months of futility, 7
and nights of sorrow 8
have been appointed 9 to me.
and the night stretches on 11
and I toss and turn restlessly 12
until the day dawns.
my skin is broken 17 and festering.
and they come to an end without hope. 21
1 tn This term עֶבֶד (’eved) is the servant or the slave. He is compelled to work through the day, in the heat; but he longs for evening, when he can rest from the slavery.
2 tn The expression יִשְׁאַף־צֵל (yish’af tsel, “longing for the evening shadow”) could also be taken as a relative clause (without the relative pronoun): “as a servant [who] longs for the evening shadow” (see GKC 487 §155.g). In either case, the expressions in v. 2 emphasize the point of the comparison, which will be summed up in v. 3.
3 tn The two verbs in this verse stress the eager expectation and waiting. The first, שָׁאַף (sha’af), means “to long for; to desire”; and the second, קָוָה (qavah), has the idea of “to hope for; to look for; to wait.” The words would give the sense that the servant or hired man had the longing on his mind all day.
6 tn The form is the Hophal perfect of נָחַל (nakhal): “I have been made to inherit,” or more simply, “I have inherited.” The form occurs only here. The LXX must have confused the letters or sounds, a ו (vav) for the ן (nun), for it reads “I have endured.” As a passive the form technically has two accusatives (see GKC 388 §121.c). Job’s point is that his sufferings have been laid on him by another, and so he has inherited them.
7 tn The word is שָׁוְא (shav’, “vanity, deception, nothingness, futility”). His whole life – marked here in months to show its brevity – has been futile. E. Dhorme (Job, 98) suggests the meaning “disillusionment,” explaining that it marks the deceptive nature of mortal life. The word describes life as hollow, insubstantial.
8 tn “Sorrow” is עָמָל (’amal), used in 3:10. It denotes anxious toil, labor, troublesome effort. It may be that the verse expresses the idea that the nights are when the pains of his disease are felt the most. The months are completely wasted; the nights are agonizing.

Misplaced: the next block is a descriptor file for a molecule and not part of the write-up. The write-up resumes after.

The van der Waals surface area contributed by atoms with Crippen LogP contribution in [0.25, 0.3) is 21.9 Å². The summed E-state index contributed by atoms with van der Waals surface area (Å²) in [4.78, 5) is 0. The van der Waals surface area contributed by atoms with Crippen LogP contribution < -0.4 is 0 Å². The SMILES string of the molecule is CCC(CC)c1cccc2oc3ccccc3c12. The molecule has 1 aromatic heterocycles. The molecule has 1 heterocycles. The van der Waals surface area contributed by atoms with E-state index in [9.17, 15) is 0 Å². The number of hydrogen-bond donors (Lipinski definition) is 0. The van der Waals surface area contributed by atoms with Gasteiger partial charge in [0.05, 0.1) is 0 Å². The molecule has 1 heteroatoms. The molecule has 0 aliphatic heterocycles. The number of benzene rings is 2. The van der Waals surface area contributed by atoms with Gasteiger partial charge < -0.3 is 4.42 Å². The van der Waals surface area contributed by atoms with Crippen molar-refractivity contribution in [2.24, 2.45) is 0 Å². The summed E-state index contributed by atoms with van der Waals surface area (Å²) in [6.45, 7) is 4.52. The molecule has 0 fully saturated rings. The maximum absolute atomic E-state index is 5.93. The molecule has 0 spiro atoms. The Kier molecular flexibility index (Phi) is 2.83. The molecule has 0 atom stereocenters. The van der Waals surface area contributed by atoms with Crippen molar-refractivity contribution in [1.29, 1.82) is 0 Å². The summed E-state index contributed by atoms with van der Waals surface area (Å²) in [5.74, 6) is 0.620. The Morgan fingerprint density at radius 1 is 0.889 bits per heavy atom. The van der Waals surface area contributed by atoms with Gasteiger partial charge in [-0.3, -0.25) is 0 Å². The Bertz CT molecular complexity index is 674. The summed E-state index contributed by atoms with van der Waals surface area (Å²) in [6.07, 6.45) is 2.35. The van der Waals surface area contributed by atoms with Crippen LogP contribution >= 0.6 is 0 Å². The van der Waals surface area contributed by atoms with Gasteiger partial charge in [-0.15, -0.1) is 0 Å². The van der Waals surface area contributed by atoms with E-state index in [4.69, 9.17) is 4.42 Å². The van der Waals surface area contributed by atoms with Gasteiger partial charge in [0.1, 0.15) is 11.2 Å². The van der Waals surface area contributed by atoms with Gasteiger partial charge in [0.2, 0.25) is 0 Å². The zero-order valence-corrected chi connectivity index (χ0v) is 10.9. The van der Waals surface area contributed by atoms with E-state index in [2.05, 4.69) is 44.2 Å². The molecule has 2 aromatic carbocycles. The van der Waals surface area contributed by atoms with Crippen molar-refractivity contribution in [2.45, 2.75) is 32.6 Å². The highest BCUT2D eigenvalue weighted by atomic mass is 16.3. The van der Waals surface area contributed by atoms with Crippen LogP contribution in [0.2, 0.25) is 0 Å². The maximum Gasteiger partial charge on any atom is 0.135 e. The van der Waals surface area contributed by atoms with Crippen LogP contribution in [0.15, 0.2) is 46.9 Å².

9 tn The verb is literally “they have appointed”; the form with no expressed subject is to be interpreted as a passive (GKC 460 §144.g). It is therefore not necessary to repoint the verb to make it passive. The word means “to number; to count,” and so “to determine; to allocate.”
10 tn This is the main clause, and not part of the previous conditional clause; it is introduced by the conjunction אִם (’im) (see GKC 336 §112.gg).
11 tn The verb מָדַד (madad) normally means “to measure,” and here in the Piel it has been given the sense of “to extend.” But this is not well attested and not widely accepted. There are many conjectural emendations. Of the most plausible one might mention the view of Gray, who changes מִדַּד (middad, Piel of מָדַּד) to מִדֵּי (midde, comprising the preposition מִן [min] plus the noun דַּי [day], meaning “as often as”): “as often as evening comes.” Dhorme, following the LXX to some extent, adds the word “day” after “when/if” and replaces מִדַּד (middad) with מָתַי (matay, “when”) to read “If I lie down, I say, ‘When comes the morning?’ If I rise up, I say, ‘How long till evening?’” The LXX, however, may be based more on a recollection of Deut 28:67. One can make just as strong a case for the reading adopted here, that the night seems to drag on (so also NIV).